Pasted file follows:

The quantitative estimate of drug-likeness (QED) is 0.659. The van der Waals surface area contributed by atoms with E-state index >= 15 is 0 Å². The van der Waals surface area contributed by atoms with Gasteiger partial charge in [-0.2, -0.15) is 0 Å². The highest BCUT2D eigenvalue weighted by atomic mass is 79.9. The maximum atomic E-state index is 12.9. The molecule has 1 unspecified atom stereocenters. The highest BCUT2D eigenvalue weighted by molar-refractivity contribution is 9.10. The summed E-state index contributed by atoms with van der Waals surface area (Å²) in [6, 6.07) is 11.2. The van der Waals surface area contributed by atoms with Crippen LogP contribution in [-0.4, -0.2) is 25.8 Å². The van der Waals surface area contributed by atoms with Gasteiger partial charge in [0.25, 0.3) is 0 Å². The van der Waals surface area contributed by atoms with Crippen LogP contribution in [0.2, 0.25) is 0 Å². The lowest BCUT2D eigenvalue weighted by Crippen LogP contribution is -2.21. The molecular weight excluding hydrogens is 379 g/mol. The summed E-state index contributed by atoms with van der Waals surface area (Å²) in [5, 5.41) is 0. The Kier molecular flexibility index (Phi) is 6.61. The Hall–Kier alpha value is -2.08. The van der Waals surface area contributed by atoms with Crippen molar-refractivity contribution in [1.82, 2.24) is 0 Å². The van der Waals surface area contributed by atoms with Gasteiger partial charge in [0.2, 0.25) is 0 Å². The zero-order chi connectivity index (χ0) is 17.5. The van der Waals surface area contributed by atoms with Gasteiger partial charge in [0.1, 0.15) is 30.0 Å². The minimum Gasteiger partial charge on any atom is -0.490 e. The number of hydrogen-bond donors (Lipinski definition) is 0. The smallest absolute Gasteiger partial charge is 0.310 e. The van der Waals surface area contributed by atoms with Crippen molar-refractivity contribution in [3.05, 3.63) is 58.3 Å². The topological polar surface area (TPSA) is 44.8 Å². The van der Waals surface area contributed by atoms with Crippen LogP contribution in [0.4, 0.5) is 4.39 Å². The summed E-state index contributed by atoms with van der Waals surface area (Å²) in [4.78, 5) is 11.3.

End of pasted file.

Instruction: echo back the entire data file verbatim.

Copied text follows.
The quantitative estimate of drug-likeness (QED) is 0.659. The van der Waals surface area contributed by atoms with E-state index >= 15 is 0 Å². The van der Waals surface area contributed by atoms with Gasteiger partial charge in [-0.2, -0.15) is 0 Å². The highest BCUT2D eigenvalue weighted by atomic mass is 79.9. The maximum atomic E-state index is 12.9. The molecule has 1 unspecified atom stereocenters. The highest BCUT2D eigenvalue weighted by molar-refractivity contribution is 9.10. The summed E-state index contributed by atoms with van der Waals surface area (Å²) in [6, 6.07) is 11.2. The van der Waals surface area contributed by atoms with Crippen LogP contribution in [-0.4, -0.2) is 25.8 Å². The van der Waals surface area contributed by atoms with Gasteiger partial charge in [0.25, 0.3) is 0 Å². The van der Waals surface area contributed by atoms with Crippen LogP contribution in [0.2, 0.25) is 0 Å². The lowest BCUT2D eigenvalue weighted by Crippen LogP contribution is -2.21. The molecular weight excluding hydrogens is 379 g/mol. The summed E-state index contributed by atoms with van der Waals surface area (Å²) in [5, 5.41) is 0. The Kier molecular flexibility index (Phi) is 6.61. The Hall–Kier alpha value is -2.08. The van der Waals surface area contributed by atoms with Crippen molar-refractivity contribution in [1.82, 2.24) is 0 Å². The van der Waals surface area contributed by atoms with Gasteiger partial charge in [0.2, 0.25) is 0 Å². The zero-order chi connectivity index (χ0) is 17.5. The van der Waals surface area contributed by atoms with Gasteiger partial charge in [0.1, 0.15) is 30.0 Å². The minimum Gasteiger partial charge on any atom is -0.490 e. The number of hydrogen-bond donors (Lipinski definition) is 0. The smallest absolute Gasteiger partial charge is 0.310 e. The van der Waals surface area contributed by atoms with Crippen molar-refractivity contribution in [3.05, 3.63) is 58.3 Å². The topological polar surface area (TPSA) is 44.8 Å². The van der Waals surface area contributed by atoms with Crippen LogP contribution in [0.4, 0.5) is 4.39 Å². The summed E-state index contributed by atoms with van der Waals surface area (Å²) in [4.78, 5) is 11.3.